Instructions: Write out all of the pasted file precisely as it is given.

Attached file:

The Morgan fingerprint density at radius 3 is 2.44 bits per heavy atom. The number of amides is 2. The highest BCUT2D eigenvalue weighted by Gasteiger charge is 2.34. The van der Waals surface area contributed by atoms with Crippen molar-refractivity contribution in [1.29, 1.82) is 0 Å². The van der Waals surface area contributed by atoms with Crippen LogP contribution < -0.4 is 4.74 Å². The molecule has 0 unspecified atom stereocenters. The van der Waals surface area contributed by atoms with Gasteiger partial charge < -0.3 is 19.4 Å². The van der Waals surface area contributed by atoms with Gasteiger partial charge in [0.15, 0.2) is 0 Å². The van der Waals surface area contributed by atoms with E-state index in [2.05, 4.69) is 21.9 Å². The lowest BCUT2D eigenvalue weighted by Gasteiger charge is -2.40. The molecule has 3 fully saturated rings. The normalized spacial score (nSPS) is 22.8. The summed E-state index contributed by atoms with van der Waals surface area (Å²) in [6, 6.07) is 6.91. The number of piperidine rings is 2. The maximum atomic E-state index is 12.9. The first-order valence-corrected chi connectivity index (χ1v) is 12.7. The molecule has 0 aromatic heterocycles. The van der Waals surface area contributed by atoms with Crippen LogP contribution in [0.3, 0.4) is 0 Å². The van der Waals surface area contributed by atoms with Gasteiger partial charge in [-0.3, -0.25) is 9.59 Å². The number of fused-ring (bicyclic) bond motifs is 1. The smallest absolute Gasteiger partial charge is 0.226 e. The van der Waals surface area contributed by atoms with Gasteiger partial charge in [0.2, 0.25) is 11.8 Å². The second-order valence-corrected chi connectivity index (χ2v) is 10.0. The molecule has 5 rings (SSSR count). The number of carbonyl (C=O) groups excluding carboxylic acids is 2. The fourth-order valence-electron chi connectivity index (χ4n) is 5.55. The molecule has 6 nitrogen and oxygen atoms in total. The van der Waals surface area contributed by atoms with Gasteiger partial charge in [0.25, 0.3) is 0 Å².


The Morgan fingerprint density at radius 3 is 2.44 bits per heavy atom. The number of amides is 2. The highest BCUT2D eigenvalue weighted by Gasteiger charge is 2.34. The van der Waals surface area contributed by atoms with Crippen molar-refractivity contribution in [1.29, 1.82) is 0 Å². The van der Waals surface area contributed by atoms with Crippen LogP contribution < -0.4 is 4.74 Å². The molecule has 0 unspecified atom stereocenters. The van der Waals surface area contributed by atoms with Gasteiger partial charge < -0.3 is 19.4 Å². The van der Waals surface area contributed by atoms with Gasteiger partial charge in [0.15, 0.2) is 0 Å². The van der Waals surface area contributed by atoms with E-state index in [2.05, 4.69) is 21.9 Å². The lowest BCUT2D eigenvalue weighted by Gasteiger charge is -2.40. The molecule has 3 fully saturated rings. The normalized spacial score (nSPS) is 22.8. The summed E-state index contributed by atoms with van der Waals surface area (Å²) in [6, 6.07) is 6.91. The number of piperidine rings is 2. The maximum atomic E-state index is 12.9. The first-order valence-corrected chi connectivity index (χ1v) is 12.7. The molecule has 0 aromatic heterocycles. The van der Waals surface area contributed by atoms with Crippen LogP contribution in [0.3, 0.4) is 0 Å². The van der Waals surface area contributed by atoms with Gasteiger partial charge in [-0.3, -0.25) is 9.59 Å². The number of fused-ring (bicyclic) bond motifs is 1. The smallest absolute Gasteiger partial charge is 0.226 e. The van der Waals surface area contributed by atoms with Gasteiger partial charge in [0.2, 0.25) is 11.8 Å². The second-order valence-corrected chi connectivity index (χ2v) is 10.0. The molecule has 5 rings (SSSR count). The number of carbonyl (C=O) groups excluding carboxylic acids is 2. The fourth-order valence-electron chi connectivity index (χ4n) is 5.55. The molecule has 6 nitrogen and oxygen atoms in total. The van der Waals surface area contributed by atoms with Gasteiger partial charge in [0.25, 0.3) is 0 Å².